I’m thankful for what we have, and I embrace the challenge of moving forward to produce more pioneer stories which appeal to young readers and history buffs of all ages. I appreciate Filter Press, who believes in my work and publishes it, giving me a voice, and for the encouragement and support of my colleagues there, and in Women Writing the West. I am honored to apply my writing skills to preserve history, and to give a voice to women who were formerly silent and consequently overlooked. Many of their stories have emerged and can now be celebrated, either as individuals or in conjunction with their pioneering partner.

John and Eliza Routt (rhymes with “scout”) provide a great partnership story. My award-winning book, First Governor, First Lady: John and Eliza Routt of Colorado, published by Filter Press, is a duo-biography about the life and work of the Routts as Western pioneers. I was fortunate to revisit their story and share it in an article for the current holiday issue of Steamboat Magazine. To read a condensed version of the article, go to: http://www.steamboatmagazine.com/articles/255.php

Happy Thanksgiving!
Joyce Lohse – 11/23/09
for more information about Now You Know Bios:
http://www.lohseworks.com
http://www.filterpressbooks.com

 
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Posted by on November 23, 2009 in Western history

 

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Dearfield

House still standing at Dearfield

House still standing at Dearfield

This past week, I attended a screening at the Colorado Historical Society of Dearfield: The Road Less Traveled, with commentary by producer, donnie l. betts. The video, which was outstanding, was especially meaningful to me as I had visited the ghost town of Dearfield a few weeks earlier. Located thirty miles east of Greeley, Colorado, Dearfield was a colony settled by African American pioneers between 1910 and 1940. At one time, the community, founded by businessman O.T. Jackson, contained about 700 residents. The land was so dear to them that they named the town “Dearfield”.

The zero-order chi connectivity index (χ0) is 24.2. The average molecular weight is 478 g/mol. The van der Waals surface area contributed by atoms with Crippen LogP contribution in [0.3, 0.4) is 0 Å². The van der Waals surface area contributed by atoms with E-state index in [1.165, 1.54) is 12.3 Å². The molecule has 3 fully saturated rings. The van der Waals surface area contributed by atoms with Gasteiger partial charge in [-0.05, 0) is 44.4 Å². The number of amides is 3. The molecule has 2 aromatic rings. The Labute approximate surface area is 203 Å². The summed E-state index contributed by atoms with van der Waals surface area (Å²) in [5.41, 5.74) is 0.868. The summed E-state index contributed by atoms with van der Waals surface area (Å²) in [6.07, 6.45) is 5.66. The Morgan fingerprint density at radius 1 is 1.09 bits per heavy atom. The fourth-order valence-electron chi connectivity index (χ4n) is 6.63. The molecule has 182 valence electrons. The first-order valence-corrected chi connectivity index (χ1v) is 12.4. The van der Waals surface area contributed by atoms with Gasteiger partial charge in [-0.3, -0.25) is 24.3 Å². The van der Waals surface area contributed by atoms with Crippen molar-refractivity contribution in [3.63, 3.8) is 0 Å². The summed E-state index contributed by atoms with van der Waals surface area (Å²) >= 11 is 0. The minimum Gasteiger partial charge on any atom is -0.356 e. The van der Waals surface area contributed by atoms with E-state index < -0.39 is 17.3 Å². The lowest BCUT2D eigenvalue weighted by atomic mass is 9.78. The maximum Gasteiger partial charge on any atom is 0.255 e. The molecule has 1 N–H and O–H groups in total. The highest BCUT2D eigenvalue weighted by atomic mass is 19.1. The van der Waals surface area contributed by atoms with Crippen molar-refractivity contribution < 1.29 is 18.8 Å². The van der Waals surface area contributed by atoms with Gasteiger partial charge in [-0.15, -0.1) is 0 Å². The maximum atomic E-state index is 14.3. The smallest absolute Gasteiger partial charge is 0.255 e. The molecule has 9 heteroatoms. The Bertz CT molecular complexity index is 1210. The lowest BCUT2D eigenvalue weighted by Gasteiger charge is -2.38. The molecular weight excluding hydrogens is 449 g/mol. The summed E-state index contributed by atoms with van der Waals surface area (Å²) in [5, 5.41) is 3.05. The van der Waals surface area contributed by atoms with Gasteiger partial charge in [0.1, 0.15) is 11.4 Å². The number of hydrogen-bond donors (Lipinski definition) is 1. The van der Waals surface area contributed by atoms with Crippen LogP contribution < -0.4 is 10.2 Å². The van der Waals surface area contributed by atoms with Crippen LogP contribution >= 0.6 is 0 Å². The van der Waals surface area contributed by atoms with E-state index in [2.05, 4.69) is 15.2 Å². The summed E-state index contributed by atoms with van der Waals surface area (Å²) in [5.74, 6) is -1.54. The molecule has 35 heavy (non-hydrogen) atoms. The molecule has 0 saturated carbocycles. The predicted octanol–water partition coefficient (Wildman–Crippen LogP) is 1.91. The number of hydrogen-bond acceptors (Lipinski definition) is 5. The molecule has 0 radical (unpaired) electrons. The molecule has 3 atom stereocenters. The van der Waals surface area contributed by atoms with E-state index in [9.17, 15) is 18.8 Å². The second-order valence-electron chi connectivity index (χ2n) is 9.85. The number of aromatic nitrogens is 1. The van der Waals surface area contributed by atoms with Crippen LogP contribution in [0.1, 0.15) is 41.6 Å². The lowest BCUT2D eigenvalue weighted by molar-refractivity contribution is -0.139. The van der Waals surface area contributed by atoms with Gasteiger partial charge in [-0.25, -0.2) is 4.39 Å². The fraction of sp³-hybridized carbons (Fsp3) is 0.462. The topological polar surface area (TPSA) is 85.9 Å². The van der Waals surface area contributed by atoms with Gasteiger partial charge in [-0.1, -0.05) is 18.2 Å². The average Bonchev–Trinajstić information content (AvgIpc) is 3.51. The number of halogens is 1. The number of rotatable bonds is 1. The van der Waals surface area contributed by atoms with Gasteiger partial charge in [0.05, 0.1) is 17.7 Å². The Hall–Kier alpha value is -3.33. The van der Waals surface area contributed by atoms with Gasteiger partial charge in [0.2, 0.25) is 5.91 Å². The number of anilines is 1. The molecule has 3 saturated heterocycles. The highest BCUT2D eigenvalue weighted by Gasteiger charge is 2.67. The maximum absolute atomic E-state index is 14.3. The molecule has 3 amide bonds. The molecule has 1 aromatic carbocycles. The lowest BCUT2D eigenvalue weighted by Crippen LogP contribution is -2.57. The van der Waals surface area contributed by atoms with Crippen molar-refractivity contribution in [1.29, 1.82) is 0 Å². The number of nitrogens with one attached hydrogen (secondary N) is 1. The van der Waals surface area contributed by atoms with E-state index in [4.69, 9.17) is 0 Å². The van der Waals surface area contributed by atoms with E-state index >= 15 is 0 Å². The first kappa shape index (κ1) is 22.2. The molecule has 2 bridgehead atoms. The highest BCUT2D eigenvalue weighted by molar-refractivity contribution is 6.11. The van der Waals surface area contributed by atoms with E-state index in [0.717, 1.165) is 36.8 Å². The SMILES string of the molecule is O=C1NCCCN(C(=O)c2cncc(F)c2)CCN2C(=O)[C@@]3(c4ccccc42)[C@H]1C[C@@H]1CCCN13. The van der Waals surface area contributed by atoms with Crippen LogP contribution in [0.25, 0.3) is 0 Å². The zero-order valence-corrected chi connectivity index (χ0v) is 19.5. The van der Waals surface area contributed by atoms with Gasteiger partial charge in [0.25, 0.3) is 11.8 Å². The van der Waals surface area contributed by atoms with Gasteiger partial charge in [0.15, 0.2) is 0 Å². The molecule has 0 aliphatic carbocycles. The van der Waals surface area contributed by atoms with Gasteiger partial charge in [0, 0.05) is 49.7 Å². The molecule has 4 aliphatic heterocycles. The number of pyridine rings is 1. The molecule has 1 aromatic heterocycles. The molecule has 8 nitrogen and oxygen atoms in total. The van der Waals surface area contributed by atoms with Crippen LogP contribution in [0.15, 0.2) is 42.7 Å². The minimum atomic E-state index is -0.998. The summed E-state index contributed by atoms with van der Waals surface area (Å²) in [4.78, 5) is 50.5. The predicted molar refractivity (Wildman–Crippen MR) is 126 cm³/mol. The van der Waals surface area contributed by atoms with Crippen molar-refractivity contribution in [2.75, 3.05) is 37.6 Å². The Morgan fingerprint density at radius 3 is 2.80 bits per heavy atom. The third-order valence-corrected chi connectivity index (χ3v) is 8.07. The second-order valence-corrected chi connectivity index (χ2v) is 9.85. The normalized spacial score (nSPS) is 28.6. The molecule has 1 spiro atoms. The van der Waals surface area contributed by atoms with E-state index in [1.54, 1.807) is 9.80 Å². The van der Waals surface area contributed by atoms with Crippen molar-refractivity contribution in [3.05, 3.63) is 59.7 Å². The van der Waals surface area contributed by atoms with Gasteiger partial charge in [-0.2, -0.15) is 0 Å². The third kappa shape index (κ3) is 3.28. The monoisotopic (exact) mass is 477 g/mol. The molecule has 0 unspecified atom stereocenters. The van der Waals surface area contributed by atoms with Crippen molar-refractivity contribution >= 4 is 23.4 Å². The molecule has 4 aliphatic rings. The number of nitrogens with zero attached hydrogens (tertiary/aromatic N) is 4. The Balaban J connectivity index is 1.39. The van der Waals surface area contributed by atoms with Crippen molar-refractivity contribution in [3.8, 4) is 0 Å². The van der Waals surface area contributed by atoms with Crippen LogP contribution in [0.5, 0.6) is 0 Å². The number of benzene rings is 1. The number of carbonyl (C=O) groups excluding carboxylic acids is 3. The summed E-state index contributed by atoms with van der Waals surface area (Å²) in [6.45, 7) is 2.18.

Life was not easy in Dearfield. Weather was harsh, and growing conditions difficult for farming. World War I took away young men who did not return, and the Depression took a further economic toll. Although residents tried valiantly to maintain the town, hard times depleted it. By the 1940s, only twelve people remained. As betts pointed out, one reason the colony endured as long as it did, with a successful dining room and gas station, was due to the courage and tenacity of the female residents.

Fortunately, circumstances have led the Black American West museum to become owners and custodians of the property. Restoration as a historical landmark and for an interpretive center require much time, effort and funding. Much work has been done, and more is on the horizon. Hopefully, those things will all come together to keep the story and the dream alive.

Joyce B. Lohse, 9/6/09

 
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Posted by on September 6, 2009 in Western history